Although data acquisition in the NSQIP database is very well monitored and prospectively collected, certain parameters of interest for this study were missing. These include intraoperative blood loss, adverse reaction to transfusion such as transfusion-related acute lung injury or acute transfusion reactions, and clinical outcomes such as postoperative neurologic status. In addition, the exact transfusion protocol (e.g., hemoglobin, packed cell volume, blood loss rate) used by each institution was not available in the NSQIP database. Therefore, different hospital protocols may have been used but could not be identified. However, the large number of patients included and the high-quality data have advantages that outweigh these limitations.

In conclusion, this large multi-institutional study aimed to identify predictive factors of blood transfusion and examine associated postoperative complications in patients undergoing most common lumbar and thoracic fusion surgeries. Several clinical and operative characteristics were associated with blood transfusion including older age, longer surgery, bleeding disorder, low hematocrit, ASA class of 3, and multilevel surgery in lumbar fusion and increased length of surgery, lower hematocrit, higher preoperative BUN, and multilevel surgery for thoracic fusion. In addition, results of the study demonstrated an association between the event of blood transfusion and development of postoperative complications including MI, DVT, PE, and wound infection. Therefore, pre- and postoperative planning for patients deemed to be at high risk of requiring blood transfusion might reduce postoperative complications in this population.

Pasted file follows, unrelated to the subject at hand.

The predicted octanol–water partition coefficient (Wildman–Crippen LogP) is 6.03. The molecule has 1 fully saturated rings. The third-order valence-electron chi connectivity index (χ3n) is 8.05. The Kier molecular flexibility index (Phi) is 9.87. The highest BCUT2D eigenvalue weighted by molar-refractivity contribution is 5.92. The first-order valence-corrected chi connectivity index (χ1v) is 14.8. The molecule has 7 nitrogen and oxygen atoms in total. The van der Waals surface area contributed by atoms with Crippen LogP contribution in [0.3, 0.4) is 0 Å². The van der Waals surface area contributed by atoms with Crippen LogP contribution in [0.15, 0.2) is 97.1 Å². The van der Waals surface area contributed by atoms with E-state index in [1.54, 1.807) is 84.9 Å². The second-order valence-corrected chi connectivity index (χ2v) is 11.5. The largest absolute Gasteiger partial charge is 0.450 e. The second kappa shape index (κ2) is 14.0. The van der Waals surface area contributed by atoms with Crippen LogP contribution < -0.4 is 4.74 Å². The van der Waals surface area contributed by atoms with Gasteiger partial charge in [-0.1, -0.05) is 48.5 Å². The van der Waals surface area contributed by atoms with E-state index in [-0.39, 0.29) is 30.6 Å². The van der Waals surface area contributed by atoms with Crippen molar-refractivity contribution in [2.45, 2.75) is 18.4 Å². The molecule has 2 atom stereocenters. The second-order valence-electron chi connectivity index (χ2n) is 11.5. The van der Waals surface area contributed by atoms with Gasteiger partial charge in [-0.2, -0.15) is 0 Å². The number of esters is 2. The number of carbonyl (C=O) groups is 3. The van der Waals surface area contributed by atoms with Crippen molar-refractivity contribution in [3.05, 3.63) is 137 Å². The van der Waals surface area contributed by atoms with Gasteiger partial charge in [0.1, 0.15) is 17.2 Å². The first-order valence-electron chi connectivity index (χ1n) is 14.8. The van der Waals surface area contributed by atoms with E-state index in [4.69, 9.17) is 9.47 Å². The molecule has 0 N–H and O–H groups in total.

#
#

Disclosures

Ahmed Aoude: none
Anas Nooh: none
Maryse Fortin: none
Sultan Aldebeyan: none
Peter Jarzem: none
Jean Ouellet: none
Michael H. Weber: none

* These authors equally contributed to this paper.



Address for correspondence

Michael H. Weber, MD, PhD, FRCSC
McGill University Health Centre, Montreal General Hospital site
A5-169, 1650 Cedar Avenue, Montreal, Quebec
Canada H3G 1A4